The relationship between Recall and Precision
Michael Buckland, Fredric Gey. 1994. (View Paper → )
Empirical studies of retrieval performance have shown a tendency for Precision to decline as Recall increases. This article examines the nature of the relationship between Precision and Recall. The relationships between Recall and the number of documents retrieved, between Precision and the number of documents retrieved, and between Precision and Recall are described in the context of different assumptions about retrieval performance. It is demonstrated that a tradeoff between Recall and Precision is unavoidable whenever retrieval performance is consistently better than retrieval at random. More generally, for the Precision–Recall trade-off to be avoided as the total number of documents retrieved increases, retrieval performance must be equal to or better than overall retrieval performance up to that point. Examination of the mathematical relationship between Precision and Recall shows that a quadratic Recall curve can resemble empirical Recall–Precision behavior if transformed into a tangent parabola. With very large databases and/or systems with limited retrieval capabilities there can be advantages to retrieval in two stages: Initial retrieval emphasizing high Recall, followed by more detailed searching of the initially retrieved set, can be used to improve both Recall and Precision simultaneously. Even so, a tradeoff between Precision and Recall remains.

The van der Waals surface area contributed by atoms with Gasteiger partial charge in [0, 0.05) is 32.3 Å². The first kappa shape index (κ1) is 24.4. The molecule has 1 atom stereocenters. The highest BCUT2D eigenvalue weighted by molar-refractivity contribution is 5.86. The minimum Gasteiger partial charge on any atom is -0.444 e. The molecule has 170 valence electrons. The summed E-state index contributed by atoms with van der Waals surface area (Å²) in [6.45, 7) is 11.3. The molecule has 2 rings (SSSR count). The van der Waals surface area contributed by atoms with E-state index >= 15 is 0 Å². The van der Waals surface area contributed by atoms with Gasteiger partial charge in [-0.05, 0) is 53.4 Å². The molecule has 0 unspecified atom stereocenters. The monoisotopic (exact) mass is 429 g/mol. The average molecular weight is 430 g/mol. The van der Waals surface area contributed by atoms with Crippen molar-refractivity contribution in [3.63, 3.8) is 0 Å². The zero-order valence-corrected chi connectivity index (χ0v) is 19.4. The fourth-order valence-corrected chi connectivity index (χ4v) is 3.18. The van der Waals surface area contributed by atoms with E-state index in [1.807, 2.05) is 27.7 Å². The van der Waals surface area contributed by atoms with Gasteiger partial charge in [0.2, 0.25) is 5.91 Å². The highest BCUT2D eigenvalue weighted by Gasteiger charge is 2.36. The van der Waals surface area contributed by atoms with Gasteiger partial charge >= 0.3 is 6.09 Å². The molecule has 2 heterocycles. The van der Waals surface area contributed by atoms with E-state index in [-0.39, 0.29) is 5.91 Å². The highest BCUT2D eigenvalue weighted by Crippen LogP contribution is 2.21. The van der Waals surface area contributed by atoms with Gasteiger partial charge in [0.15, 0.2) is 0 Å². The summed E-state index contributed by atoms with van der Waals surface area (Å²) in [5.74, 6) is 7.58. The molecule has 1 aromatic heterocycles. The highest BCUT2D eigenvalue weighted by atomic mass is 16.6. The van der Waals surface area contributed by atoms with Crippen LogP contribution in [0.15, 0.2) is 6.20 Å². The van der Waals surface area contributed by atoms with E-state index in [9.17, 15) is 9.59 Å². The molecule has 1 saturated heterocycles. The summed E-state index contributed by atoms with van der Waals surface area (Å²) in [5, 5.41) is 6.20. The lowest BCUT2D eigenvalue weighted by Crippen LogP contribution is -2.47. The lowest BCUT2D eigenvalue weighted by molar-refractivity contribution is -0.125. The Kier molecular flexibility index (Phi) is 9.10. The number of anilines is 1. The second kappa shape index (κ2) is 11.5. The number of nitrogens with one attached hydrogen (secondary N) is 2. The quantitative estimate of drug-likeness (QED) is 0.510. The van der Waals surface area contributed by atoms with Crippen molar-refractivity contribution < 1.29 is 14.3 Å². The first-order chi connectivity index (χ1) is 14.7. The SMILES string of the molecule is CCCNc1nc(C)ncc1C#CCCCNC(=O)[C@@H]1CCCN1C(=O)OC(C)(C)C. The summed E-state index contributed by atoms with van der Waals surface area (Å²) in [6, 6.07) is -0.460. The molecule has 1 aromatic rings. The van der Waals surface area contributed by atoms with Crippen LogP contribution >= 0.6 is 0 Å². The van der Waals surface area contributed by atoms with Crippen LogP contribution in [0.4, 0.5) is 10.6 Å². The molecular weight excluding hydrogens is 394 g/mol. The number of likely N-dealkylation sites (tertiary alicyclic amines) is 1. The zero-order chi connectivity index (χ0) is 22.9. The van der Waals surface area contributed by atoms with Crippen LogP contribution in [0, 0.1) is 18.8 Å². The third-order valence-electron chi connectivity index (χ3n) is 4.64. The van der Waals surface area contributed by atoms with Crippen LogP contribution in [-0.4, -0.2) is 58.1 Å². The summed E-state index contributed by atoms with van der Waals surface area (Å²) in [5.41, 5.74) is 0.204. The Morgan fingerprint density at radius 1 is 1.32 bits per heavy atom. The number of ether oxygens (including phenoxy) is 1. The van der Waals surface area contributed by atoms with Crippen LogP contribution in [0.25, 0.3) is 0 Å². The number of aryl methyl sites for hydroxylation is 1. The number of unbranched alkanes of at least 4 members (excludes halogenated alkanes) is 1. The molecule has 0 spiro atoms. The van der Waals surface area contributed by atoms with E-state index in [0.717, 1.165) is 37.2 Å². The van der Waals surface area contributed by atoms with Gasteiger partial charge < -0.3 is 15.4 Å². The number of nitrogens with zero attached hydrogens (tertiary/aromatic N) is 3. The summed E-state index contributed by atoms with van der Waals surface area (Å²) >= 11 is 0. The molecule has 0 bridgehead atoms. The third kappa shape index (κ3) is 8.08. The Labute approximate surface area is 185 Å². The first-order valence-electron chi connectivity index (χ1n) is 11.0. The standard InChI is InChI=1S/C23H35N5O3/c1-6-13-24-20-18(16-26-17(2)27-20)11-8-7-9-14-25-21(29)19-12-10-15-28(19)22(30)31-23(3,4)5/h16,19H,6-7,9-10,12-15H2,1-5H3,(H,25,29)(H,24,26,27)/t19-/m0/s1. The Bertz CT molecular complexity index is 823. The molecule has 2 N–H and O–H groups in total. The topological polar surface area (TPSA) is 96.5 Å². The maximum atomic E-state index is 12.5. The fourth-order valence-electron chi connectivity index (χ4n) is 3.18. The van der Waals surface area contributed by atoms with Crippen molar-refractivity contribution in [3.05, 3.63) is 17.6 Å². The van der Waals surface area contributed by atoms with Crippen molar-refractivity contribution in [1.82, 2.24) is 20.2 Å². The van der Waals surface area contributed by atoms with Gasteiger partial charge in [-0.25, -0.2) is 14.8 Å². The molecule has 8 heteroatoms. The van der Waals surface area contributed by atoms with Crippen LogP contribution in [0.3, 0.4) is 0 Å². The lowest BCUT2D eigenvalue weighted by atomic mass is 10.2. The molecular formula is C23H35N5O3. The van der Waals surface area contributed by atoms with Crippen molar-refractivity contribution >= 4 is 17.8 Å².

The precision-recall tradeoff is an important truth for both search and machine learning. Product managers need to understand the context in which their products or models are being used and strike the right balance.